What is Delaware’s Strict Liability for Dog-Related Injuries?

In Delaware, dog owners are held to a strict liability standard when it comes to injuries caused by their dogs. This means that if a dog bites or injures someone, the owner is liable for damages even if they were not negligent in controlling their dog. Delaware’s Title 16, Section 3053F, clearly states that the owner of a dog is responsible for any injury, death, or loss to person or property caused by their dog, with few exceptions.

What Does Strict Liability Mean for Dog Bite Victims?

Strict liability simplifies the legal process for victims of dog-related injuries. Unlike in negligence cases, where the victim must prove that the owner failed to take reasonable care, in strict liability cases, the victim only needs to show that the injury was caused by the dog. This means that even if the dog owner took all possible precautions to prevent the attack, they could still be held liable.

Are there Exceptions to Strict Liability in Dog Bite Cases?

There are a few exceptions to the strict liability rule. The dog owner may not be held liable if the injured person was trespassing, committing a criminal offense on the owner’s property, attempting to commit a crime against someone, or teasing, tormenting, or abusing the dog at the time of the injury.

Who is Considered the “Owner” of a Dog?

Delaware law defines the “owner” of a dog broadly. According to Title 16, Section 3041F, an owner is not just the person whose name appears on the dog’s license but also anyone who owns, keeps, harbors, or is the custodian of a dog. This means that multiple parties could be held liable for a dog-related injury.

What Should You Do If You’re Injured by a Dog in Delaware?

If you’re injured by a dog in Delaware, seek medical attention immediately and document your injuries. You should also report the incident to the local authorities and collect contact information from the dog owner and any witnesses. An experienced attorney can help you navigate the legal process and ensure that you receive the compensation you deserve under Delaware’s strict liability laws.

What If the Dog Owner Claims I Provoked the Attack?

In some cases, the dog owner might argue that you provoked the dog, leading to the attack. This is a common defense in dog bite cases, and if successful, it could reduce or even eliminate the owner’s liability. However, proving provocation can be challenging. The owner would need to show that you acted in a way that would reasonably provoke a dog, such as by teasing or hurting it.

Simply petting a dog, walking past it, or being in its presence would not typically constitute provocation. If the dog owner raises this defense, an experienced lawyer can help you counter it. Your attorney might present evidence showing that you did not provoke the dog, such as testimony from you or from an independent witness or by locating video of the dog-related incident.

What If the Dog Owner Doesn’t Have Insurance?

If the dog owner doesn’t have insurance, or if their insurance doesn’t cover your damages, you might wonder how you can recover compensation. In such cases, you may be able to pursue a personal judgment against the owner. This means that if you win your case, the court will issue a judgment ordering the dog owner to pay you a certain amount. However, collecting on a personal judgment can be difficult, especially if the owner doesn’t have sufficient assets. An experienced lawyer might suggest other potential sources of compensation, such as a homeowner’s or renter’s insurance policy, or help you devise a strategy for collecting on a judgment.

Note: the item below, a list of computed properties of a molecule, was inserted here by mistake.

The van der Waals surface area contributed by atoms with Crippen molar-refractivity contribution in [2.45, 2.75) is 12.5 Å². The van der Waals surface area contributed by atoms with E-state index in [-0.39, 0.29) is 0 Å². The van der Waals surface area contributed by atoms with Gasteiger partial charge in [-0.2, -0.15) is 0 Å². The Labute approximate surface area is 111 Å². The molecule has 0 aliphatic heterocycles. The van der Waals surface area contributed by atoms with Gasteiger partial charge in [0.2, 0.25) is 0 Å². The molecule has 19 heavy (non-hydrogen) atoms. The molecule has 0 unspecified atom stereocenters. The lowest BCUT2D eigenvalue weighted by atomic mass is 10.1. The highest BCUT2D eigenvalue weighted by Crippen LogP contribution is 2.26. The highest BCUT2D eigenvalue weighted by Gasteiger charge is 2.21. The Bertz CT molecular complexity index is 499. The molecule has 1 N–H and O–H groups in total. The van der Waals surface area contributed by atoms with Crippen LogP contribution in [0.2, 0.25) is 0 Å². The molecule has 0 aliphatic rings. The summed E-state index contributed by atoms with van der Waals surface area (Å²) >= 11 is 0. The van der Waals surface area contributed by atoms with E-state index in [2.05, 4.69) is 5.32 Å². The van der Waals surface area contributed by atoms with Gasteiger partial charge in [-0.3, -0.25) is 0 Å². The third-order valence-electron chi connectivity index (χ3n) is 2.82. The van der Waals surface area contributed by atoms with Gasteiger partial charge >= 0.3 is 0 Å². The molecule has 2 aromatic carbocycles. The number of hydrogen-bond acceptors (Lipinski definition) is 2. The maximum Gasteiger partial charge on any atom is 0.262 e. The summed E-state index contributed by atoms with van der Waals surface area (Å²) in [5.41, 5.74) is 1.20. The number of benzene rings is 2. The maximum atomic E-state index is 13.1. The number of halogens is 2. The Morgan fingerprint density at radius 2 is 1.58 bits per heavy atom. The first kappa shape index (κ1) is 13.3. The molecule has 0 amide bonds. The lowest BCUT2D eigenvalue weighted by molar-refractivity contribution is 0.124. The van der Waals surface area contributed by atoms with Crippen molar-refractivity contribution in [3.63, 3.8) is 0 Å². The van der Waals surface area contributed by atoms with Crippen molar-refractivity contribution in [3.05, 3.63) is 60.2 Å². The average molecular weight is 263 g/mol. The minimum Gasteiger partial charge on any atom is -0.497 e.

What If the Dog Was a Breed Known to Be Aggressive?

The breed of the dog involved in the bite incident can sometimes play a role in a dog bite personal injury case. Some breeds are often perceived as more aggressive or dangerous than others, and insurance companies often write exclusions into the dog owners’ policies so they can try to avoid paying innocent victims of dangerous dog attacks. This is one more reason why you should contact an attorney with experience handling these specialized types of cases. An experienced attorney will be best equipped to tackle obstacles that the dog owners’ insurance company will attempt to create to defeat your claim or case.

Can I Sue If The Dog Didn’t Bite Me, But Caused Injury in Another Way?

Yes, you can still sue for damages if a dog caused you injury without biting you, such as knocking into you or pushing you over and causing you to fall. Delaware’s strict liability dog injury law doesn’t just cover bites – it covers all injuries caused by a dog. We have even won a motorcycle accident case that was caused by a dog running out into the road in front of our client’s bike. Again, the law in Delaware isn’t specific to only bites. If you were injured in any manner as a result of a dog’s actions, then you may be entitled to significant compensation. An experienced attorney can guide you through the process, helping you gather evidence, build your case, and fight for the compensation you deserve.

If you have been injured in a dog-related incident, don’t hesitate to call Schwartz & Schwartz, Attorneys At Law, at 855-847-8437 for a free consultation!